This time his voice was faint but he gave key information about the type of van he was in – something he hadn’t done during the first call.
“This is not a joke. This is not a joke. I’m trapped inside a gold Honda Odyssey van,” he said.
Banging can be heard in the background.
“I probably don’t have much time left. Tell my Mom I love her, if I die,” Kyle tells the 911 operator.
The call lasted more than 2½ minutes. There is no response from the operator on the recording.
Kyle is found
Later that night, a school classmate told Kyle’s parents that he had seen Kyle after school heading towards the van in the parking lot. But that Kyle didn’t show up for his tennis match.
A family member reported him missing to the Hamilton County Sheriff’s Department, Chief Isaac said.
“My son never came home from school and we thought he was at a tennis match and he never came home from school,” Kyle’s mom said, according to CNN affiliat WCPO.
His father used a phone locating app, which took him to the school parking lot, Saunders said.
Around 9 p.m., 911 dispatchers received a call that Kyle had been found in the minivan.
How he died
“He was stuck, looks like he was turned over in the seat, he’s stuck there. He’s been there for a while,” one caller says.
Deters, the Hamilton County prosecutor, “this young man was trapped in the third row bench seat.”
A preliminary autopsy ruled that Kyle died of “asphyxia due to chest compression.” In other words, his death wasn’t the result of foul play or drugs. It was accidental; he suffocated because something was limiting the expansion of his chest and lungs and he couldn’t breathe.
“I’m not certain at this point if we’re talking about an equipment malfunction or some type of other user error possibly,” Chief Isaac said.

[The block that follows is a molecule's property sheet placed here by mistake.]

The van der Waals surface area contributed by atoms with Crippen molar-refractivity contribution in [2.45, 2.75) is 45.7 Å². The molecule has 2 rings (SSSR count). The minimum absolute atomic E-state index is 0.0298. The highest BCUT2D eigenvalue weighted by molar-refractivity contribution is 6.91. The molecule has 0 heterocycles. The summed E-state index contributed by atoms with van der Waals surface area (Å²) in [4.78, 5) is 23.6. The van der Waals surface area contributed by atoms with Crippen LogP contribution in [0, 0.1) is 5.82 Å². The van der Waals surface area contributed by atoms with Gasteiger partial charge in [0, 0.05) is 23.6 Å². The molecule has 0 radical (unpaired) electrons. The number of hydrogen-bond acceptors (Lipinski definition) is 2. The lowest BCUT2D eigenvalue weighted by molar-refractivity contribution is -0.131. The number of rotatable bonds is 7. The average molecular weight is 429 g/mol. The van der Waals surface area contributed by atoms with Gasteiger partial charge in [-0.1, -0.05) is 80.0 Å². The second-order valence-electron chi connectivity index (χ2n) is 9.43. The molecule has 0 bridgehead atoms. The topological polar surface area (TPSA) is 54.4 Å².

When asked about the incident by CNN, a Honda spokesperson said, “while we’ve heard about this tragic incident through media coverage, we have not yet received any formal report or claim related to this incident or any official details.
Thus, Honda said, “it’s premature to speculate on any potential actions.”
The company did add there have been no recalls affecting the seats of the 2002 Honda Odyssey in the US.
Call operator on leave
The operator who took the second 911 call is currently on administrative leave pending the outcome of the investigation, Chief Isaac said.
“On the second 911 call, something has gone terribly wrong. This young man was crying out for help. We weren’t able to get that information to the officers on the scene and we need to find out why,” he said.
Mayor John Cranley said “the events leading up to Kyle’s death are devastating and also raise concerning questions about our City’s emergency 911 system and police response.”
The school’s response
“Kyle joined the Seven Hills community in the sixth grade. He was a young man of keen intelligence, good humor and great courage, and this whole community feels this loss very deeply, ” said a statement from Seven Hills School obtained by CNN affiliate WLWT.
Mercy Montessori, where Kyle went for early education, released a statement saying, “Our Mercy hearts are heavy.”
“Kyle’s gentle spirit made it a joy for others to be around him,” principal Patty Normille said to WCPO in a statement. “We lovingly remember Kyle as creative, vibrant, and kind. Tonight we celebrate Kyle who was a truly remarkable child.”
Visitation is planned for Sunday afternoon in Cincinnati, with his funeral on Monday morning.